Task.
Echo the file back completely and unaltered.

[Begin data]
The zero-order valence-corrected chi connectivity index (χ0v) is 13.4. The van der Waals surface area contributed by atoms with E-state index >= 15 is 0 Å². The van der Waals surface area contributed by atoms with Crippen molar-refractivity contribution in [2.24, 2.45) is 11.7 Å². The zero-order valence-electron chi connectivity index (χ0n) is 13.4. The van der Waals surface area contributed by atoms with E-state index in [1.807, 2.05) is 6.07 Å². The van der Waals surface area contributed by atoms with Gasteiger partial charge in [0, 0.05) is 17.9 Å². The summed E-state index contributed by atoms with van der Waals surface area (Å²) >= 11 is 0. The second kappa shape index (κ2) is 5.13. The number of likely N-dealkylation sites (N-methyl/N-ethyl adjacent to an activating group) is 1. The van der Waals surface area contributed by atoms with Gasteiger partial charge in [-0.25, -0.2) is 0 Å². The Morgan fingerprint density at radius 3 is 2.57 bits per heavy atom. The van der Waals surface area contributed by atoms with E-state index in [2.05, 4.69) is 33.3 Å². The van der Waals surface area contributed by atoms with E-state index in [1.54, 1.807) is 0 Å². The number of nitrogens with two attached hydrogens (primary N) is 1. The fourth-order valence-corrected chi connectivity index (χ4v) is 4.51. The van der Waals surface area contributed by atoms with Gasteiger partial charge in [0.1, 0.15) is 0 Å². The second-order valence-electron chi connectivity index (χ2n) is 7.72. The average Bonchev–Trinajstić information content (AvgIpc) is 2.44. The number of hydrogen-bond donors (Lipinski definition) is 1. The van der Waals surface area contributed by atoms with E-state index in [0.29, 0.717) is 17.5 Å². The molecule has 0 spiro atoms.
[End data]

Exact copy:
The zero-order valence-corrected chi connectivity index (χ0v) is 13.4. The van der Waals surface area contributed by atoms with E-state index >= 15 is 0 Å². The van der Waals surface area contributed by atoms with Crippen molar-refractivity contribution in [2.24, 2.45) is 11.7 Å². The zero-order valence-electron chi connectivity index (χ0n) is 13.4. The van der Waals surface area contributed by atoms with E-state index in [1.807, 2.05) is 6.07 Å². The van der Waals surface area contributed by atoms with Gasteiger partial charge in [0, 0.05) is 17.9 Å². The summed E-state index contributed by atoms with van der Waals surface area (Å²) >= 11 is 0. The second kappa shape index (κ2) is 5.13. The number of likely N-dealkylation sites (N-methyl/N-ethyl adjacent to an activating group) is 1. The van der Waals surface area contributed by atoms with Gasteiger partial charge in [-0.25, -0.2) is 0 Å². The Morgan fingerprint density at radius 3 is 2.57 bits per heavy atom. The van der Waals surface area contributed by atoms with E-state index in [2.05, 4.69) is 33.3 Å². The van der Waals surface area contributed by atoms with E-state index in [1.54, 1.807) is 0 Å². The number of nitrogens with two attached hydrogens (primary N) is 1. The fourth-order valence-corrected chi connectivity index (χ4v) is 4.51. The van der Waals surface area contributed by atoms with Gasteiger partial charge in [0.1, 0.15) is 0 Å². The second-order valence-electron chi connectivity index (χ2n) is 7.72. The average Bonchev–Trinajstić information content (AvgIpc) is 2.44. The number of hydrogen-bond donors (Lipinski definition) is 1. The van der Waals surface area contributed by atoms with E-state index in [0.29, 0.717) is 17.5 Å². The molecule has 0 spiro atoms.